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Railroads need to be more diligent in reporting occurrences, TSB says

A review of reportable railway occurrences conducted by the Transportation Safety Board of Canada (TSB) has identified late and missing accident information from three examined railroads. Therefore, the board has issued a notice reminding railroads to be more diligent in reporting occurrences and to meet their regulatory obligations.

Reporting the occurrence information is mandatory and the board will consider enforcement action, if required, to address noncompliance, TSB officials said in a press release. The board regularly reviews its occurrence database to ensure data integrity and identify any potential safety issues.

The TSB recently completed data reviews for CN, Canadian Pacific and the former Montreal, Maine & Atlantic Railway and determined that a total of 254 occurrences involving those railroads were unreported or reported late to the board over a seven-year period. The board has communicated the results to the railroads and stressed their reporting obligations, TSB officials said.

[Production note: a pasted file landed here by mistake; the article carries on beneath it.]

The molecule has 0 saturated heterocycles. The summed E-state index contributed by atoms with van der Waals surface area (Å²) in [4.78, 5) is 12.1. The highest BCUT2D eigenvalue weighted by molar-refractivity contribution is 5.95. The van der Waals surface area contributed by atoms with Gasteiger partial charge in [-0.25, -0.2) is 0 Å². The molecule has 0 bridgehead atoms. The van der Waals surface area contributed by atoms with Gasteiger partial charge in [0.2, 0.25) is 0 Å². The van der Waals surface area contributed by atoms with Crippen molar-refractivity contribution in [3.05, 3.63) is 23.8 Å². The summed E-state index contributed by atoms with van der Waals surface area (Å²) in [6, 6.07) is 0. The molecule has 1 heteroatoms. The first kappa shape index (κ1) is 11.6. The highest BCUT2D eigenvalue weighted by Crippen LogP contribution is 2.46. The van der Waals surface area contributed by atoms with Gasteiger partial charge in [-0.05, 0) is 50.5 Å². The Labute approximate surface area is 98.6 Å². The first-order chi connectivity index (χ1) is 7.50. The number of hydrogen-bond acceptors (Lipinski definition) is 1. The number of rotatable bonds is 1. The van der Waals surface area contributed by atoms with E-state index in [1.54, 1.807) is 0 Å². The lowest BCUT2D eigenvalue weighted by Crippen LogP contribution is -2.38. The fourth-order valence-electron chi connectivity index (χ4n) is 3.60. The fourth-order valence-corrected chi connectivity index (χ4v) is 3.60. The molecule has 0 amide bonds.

"The majority of these occurrences were minor, and many involved rail yard operations, where there was limited damage and no injuries reported," they said. "These occurrences have now been entered into the [our] railway occurrence database."

The TSB plans to continue monitoring railway occurrence data. Going forward, the board expects the rail industry to report occurrences in a timely manner and in full compliance with regulations, TSB officials said.

All the occurrences were very minor derailments that caused very minimal damage, and none involved dangerous goods, CN officials said in an email. The additional occurrences increased the number of CN reportable accidents by only 3.4 percent over the seven-year period as reported, they said.

"The issue arose from the subjective TSB reporting requirement that derailments be reported if they result in damage to track or equipment that 'affects safe operation.' The issue has since been addressed by TSB changing its regulation in July 2014 to require all derailments to be reported, something that CN has advocated since 2007," CN official said.

CN will continue to focus on every safety incident as a leading indicator of potentially more serious accidents as part of its comprehensive safety management system, they said.

Contact Progressive Railroading editorial staff.

More News from 10/29/2014